There are plenty of exceptions, of course, including in economics, history and some sciences, in professional schools like law and business, and, above all, in schools of public policy; for that matter, we have a law professor in the White House. But, over all, there are, I think, fewer public intellectuals on American university campuses today than a generation ago.

A basic challenge is that Ph.D. programs have fostered a culture that glorifies arcane unintelligibility while disdaining impact and audience. This culture of exclusivity is then transmitted to the next generation through the publish-or-perish tenure process. Rebels are too often crushed or driven away.

"Many academics frown on public pontificating as a frivolous distraction from real research," said Will McCants, a Middle East specialist at the Brookings Institution. "This attitude affects tenure decisions. If the sine qua non for academic success is peer- reviewed publications, then academics who 'waste their time' writing for the masses will be penalized."

The latest attempt by academia to wall itself off from the world came when the executive council of the prestigious International Studies Association proposed that its publication editors be barred from having personal blogs<http://www.insidehighered.com/news/2014/01/29/international-studies-association-proposes-bar-editors-blogging >. The association might as well scream: We want our scholars to be less influential!

A related problem is that academics seeking tenure must encode their insights into turgid prose. As a double protection against public consumption, this gobbledygook is then sometimes hidden in obscure journals - or published by university presses whose reputations for soporifics keep readers at a distance.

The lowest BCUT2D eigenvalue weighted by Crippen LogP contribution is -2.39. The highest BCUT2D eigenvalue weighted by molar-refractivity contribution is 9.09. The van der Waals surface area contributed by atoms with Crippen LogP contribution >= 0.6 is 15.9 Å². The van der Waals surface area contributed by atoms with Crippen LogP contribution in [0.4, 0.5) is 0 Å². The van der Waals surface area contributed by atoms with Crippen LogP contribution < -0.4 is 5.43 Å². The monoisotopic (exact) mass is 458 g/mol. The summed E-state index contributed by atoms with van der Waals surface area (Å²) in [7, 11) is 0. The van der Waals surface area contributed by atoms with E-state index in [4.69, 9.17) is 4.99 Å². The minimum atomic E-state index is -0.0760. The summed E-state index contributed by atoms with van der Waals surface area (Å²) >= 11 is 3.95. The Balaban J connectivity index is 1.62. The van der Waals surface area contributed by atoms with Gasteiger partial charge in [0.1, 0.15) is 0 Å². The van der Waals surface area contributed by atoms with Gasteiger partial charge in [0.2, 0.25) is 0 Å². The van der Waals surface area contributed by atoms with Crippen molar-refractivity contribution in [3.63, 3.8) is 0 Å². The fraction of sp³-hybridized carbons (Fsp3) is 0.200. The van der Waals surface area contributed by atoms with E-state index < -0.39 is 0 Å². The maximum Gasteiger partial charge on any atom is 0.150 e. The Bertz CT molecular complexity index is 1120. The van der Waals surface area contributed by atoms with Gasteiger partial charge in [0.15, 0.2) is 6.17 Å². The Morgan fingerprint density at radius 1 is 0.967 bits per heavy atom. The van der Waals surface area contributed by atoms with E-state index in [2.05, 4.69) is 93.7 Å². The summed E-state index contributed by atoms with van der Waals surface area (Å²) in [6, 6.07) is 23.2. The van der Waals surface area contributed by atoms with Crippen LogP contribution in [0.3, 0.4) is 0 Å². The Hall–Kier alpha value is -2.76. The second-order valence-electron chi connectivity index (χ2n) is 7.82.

Jill Lepore<http://scholar.harvard.edu/jlepore>, a Harvard historian who writes for The New Yorker and is an exception to everything said here, noted the result<http://chronicle.com/article/The-New-Economy-of-Letters/141291/ >: "a great, heaping mountain of exquisite knowledge surrounded by a vast moat of dreadful prose."

As experiments, scholars have periodically submitted meaningless gibberish to scholarly journals - only to have the nonsense respectfully published.

My onetime love, political science, is a particular offender and seems to be trying, in terms of practical impact, to commit suicide.

"Political science Ph.D.'s often aren't prepared to do real-world analysis," says Ian Bremmer<http://eurasiagroup.net/about-eurasia-group/who-is/ian-bremmer >, a Stanford political science Ph.D. who runs the Eurasia Group, a consulting firm. In the late 1930s and early 1940s, one-fifth of articles in The American Political Science Review<http://www.apsanet.org/imgtest/APSRNov06_Sigelman_Co-evolutionEssay.pdf > focused on policy prescriptions; at last count, the share was down to 0.3 percent.